This week (6 June) saw Shell Bitumen officially launch a new type of bitumen called Shell Bitumen CarbonSink. In essence, it is a mixture of traditional bitumen and a similar substance derived from a plant.

Other companies are doing the same. If you are reading about biocomponent binder, biogenic asphalt or bio-derived binder, you are probably reading about the same thing.

With carbon sequestration, and how to do it, a hot topic right now, Shell’s name is well chosen. Using plant-based materials in roads means that the carbon dioxide which the plants have taken in and converted to biomass, becomes part of the road. Shell’s argument is that the carbon taken in – or sequestrated – will be locked in forever because asphalt can be recycled and reused, theoretically ad infinitum.

Shell reckons that by using its CarbonSink binder, the carbon footprint of 1 tonne of asphalt mix can be reduced by 250kg, working on a binder content of 5%. This would equate to 6 tonnes of carbon saved for every kilometre of road, assuming it was used for the surface layer which was 50mm deep and 3.5m wide.

Shell isn’t saying what sort of plant-based material it will use in CarbonSink, but has said that it could vary, depending on the country in which it is produced. A commonly used binder replacement material is tall oil pitch. Tall oil is a by-product of wood pulp manufacture and tall oil pitch is the residue from the distillation of that oil. Other bio-binders include lignin, also a by-product of the wood pulping process, polymerised vegetable oils such as soy or canola and even microalgae.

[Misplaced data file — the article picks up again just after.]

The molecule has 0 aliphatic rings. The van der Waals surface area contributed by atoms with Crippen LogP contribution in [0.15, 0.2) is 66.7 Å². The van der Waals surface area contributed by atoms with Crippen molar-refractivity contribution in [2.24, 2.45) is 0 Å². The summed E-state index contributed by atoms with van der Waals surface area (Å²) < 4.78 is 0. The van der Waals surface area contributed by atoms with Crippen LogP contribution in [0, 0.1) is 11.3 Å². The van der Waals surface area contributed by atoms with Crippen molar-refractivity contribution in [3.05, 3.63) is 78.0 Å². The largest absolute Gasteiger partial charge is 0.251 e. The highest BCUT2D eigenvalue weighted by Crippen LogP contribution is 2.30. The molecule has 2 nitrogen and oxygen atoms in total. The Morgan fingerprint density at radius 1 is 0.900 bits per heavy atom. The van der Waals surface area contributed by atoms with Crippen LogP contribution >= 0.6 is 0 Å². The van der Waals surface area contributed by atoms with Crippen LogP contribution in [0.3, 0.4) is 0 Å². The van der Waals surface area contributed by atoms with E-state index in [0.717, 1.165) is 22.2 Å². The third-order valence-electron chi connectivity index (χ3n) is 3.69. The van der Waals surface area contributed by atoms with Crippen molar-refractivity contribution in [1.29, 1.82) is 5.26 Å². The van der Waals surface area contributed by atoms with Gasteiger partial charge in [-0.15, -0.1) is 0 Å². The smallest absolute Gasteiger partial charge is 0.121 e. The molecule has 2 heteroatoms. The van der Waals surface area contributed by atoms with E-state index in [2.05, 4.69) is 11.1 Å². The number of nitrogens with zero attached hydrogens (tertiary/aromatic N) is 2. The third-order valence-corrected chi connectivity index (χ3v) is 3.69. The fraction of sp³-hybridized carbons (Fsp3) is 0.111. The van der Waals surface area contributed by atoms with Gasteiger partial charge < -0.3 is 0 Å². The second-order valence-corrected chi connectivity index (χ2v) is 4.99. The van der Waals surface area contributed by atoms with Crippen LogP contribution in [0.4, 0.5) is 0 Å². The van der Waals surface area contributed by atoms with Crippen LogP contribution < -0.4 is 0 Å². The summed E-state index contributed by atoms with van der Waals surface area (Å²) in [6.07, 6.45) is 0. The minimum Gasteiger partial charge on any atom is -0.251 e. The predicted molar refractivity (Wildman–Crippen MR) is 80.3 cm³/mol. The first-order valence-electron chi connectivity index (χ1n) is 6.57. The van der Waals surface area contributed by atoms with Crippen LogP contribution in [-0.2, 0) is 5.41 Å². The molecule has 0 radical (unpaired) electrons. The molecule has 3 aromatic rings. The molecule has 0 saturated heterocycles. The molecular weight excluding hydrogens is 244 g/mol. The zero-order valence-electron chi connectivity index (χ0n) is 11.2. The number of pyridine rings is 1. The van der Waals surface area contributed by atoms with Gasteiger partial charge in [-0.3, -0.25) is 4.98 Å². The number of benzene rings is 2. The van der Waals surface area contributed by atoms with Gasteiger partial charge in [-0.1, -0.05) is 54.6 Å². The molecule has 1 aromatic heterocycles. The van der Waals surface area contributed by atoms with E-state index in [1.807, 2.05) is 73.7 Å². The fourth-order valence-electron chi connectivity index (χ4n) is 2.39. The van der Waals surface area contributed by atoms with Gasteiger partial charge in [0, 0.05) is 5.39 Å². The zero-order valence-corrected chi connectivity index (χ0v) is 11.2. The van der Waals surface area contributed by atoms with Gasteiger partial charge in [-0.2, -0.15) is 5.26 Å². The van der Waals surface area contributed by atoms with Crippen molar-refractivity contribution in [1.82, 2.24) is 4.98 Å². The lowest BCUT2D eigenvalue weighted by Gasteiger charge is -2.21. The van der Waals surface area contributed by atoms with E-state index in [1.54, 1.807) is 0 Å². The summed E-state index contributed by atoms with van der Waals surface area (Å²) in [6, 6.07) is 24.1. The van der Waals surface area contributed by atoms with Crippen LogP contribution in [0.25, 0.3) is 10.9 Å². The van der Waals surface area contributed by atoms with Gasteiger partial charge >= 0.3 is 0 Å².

These types of material were first investigated with a view to rejuvenating recycled asphalt planings (RAP) to make the bitumen in the RAP less brittle. There are quite a few plant-based rejuvenators already on the market which are used relatively widely – but the quantities used are much smaller than would be used in a so-called biogenic asphalt.

By using a biogenic binder, decent proportions of RAP and mixing the asphalt at lower temperatures, it should be possible to create a lower carbon asphalt that still has a long life. In the UK, Aggregate Industries has launched a product which combines SuperLow warm mix range of asphalts with Shell Bitumen’s CarbonSink. It is called SuperLow-Carbon.  Bitumen specialist Nynas has developed a range called Nypol RE which is a polymer modified bitumen (PMB) containing biogenic binder, the aim being to have a lower carbon footprint and a longer life thanks to the PMB – which is vital in lowering whole-life carbon emissions.

Of course, if we are looking at capital cost only, a product such as CarbonSink will be more expensive per tonne than bog standard bitumen. But as carbon pricing regimes kick in, and highway authorities are able to work on whole life cost and whole life carbon, they may become a more attractive option.

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